Zenith Leads the Way with Virtual Reality
More than just technologies for the gaming industry, augmented reality (AR), virtual reality (VR) and mixed reality (MR) are changing how we design, create and experience everything from buildings to cars to working environments.
At Zenith, the research and development team has spent a number of years experimenting with and testing VR, AR and MR to discover new ways of enhancing the design process and to offer tailored experiences for its clients that aid understanding of projects.
Given the dizzying speed at which the technology has progressed, it’s worth taking a brief moment to look at what each different application means.
Virtual reality (VR) places the user inside a simulated experience. Instead of viewing a screen in front of them, users are immersed and able to interact with 3D worlds.
Augmented reality (AR) is an interactive experience of a real-world environment where digital elements are projected in to your line of sight.
Mixed reality (MR) is a hybrid of virtual reality and augmented reality. The key characteristic of MR is that the synthetic computer-generated content and the real world content are able to react to each other in real time.
The Zenith Experience
Initially, Zenith made the leap into VR for the sole purpose of using it as a design tool to evaluate designs, make faster decisions and reduce prototype costs and wastage. It was only after research into the field became more advanced that the company realised how effective it could be as a presentation tool.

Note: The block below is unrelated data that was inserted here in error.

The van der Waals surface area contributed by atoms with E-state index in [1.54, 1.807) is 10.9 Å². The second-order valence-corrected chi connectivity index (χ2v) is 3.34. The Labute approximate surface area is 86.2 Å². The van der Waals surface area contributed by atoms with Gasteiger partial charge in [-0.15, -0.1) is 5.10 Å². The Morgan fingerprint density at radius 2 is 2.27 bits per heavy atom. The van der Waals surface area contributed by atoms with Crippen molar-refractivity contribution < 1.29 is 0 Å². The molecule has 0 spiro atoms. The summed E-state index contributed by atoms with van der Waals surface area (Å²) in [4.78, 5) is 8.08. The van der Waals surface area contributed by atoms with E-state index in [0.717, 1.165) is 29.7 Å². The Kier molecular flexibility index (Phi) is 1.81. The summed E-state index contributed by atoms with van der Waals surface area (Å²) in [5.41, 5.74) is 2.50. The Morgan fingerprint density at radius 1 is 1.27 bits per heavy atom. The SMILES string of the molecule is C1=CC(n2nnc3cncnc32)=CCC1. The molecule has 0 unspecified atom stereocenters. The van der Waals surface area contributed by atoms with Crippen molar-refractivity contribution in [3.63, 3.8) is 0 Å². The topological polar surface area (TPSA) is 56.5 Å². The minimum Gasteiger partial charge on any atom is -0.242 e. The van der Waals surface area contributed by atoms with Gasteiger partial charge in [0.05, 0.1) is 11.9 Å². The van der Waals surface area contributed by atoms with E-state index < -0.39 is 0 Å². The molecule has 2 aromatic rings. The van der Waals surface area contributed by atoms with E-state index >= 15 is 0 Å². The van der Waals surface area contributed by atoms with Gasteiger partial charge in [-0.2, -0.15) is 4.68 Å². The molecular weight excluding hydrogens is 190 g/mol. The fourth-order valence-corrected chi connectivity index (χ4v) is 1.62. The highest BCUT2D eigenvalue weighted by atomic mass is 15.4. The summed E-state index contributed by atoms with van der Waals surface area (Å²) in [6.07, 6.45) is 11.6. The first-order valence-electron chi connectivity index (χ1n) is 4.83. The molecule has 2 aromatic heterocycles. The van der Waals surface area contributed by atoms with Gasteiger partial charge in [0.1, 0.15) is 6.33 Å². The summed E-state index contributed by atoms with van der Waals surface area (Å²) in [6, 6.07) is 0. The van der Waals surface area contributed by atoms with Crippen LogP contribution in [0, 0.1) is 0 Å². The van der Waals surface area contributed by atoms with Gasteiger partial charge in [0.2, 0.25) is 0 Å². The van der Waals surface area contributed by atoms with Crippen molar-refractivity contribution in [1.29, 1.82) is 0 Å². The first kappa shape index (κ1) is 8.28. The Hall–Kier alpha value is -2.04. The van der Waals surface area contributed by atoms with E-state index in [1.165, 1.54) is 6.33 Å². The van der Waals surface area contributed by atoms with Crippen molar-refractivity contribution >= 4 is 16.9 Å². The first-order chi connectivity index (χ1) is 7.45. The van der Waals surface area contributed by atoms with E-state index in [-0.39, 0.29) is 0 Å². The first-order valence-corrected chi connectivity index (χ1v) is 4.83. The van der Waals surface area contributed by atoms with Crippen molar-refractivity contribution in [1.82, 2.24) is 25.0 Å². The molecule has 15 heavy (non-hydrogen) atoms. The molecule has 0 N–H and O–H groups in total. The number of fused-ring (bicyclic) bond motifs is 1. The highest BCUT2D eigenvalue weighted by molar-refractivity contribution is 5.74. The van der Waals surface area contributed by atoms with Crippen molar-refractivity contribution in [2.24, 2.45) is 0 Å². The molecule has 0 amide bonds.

“We have been using VR as a tool to give our clients a custom, interactive experience, where they can walk through their buildings and get a true sense of the scale, space and the finishes of their furniture,” explains John Khoury, Revit content developer at Zenith.
But instead of using out-of-the-box solutions, Zenith has gone one step further and developed its own custom VR experiences from scratch.
“We have chosen to go down this path so we can include interactions that ready-made solutions just can’t,” says Khoury. “This includes adding a menu for clients to pick and place their furniture in real-time, or even adding in animations such as showing height adjustable workstations going up and down. This allows us to offer our clients an experience tailored specifically for them.”
VR isn’t just a visual tool for clients, it allows them to truly experience their spaces and understand what Zenith can offer them in terms of furniture and other solutions. It also gives clients the confidence to make decisions faster, reduce lead times and even the need for physical prototypes.
While VR has a multitude of uses and benefits, it’s AR and MR applications that Khoury believes are the future of virtual presentations.
“VR is very good for allowing the end users to see what the end result of a development activity will look like and we also believe it will be used extensively in training. In the case of AR and MR they could be very helpful for facilities managers when planning any changes to building layouts or services.
“This is mainly because we as humans still want to touch and feel physical objects but we also want to have more information available to us other than how it looks and feels,” he says.
For example, MR could give clients the ability to do a full test fitout without the need to model their space. It could also mean that even if a physical piece of furniture was available, clients could change the finishes virtually by overlaying colours, adding virtual accessories to the physical furniture or seeing a demonstration of how to maintain and install components.
In short, virtual reality tools are giving Zenith’s Industrial designers a powerful medium for explaining designs and concepts to clients in a way never seen before.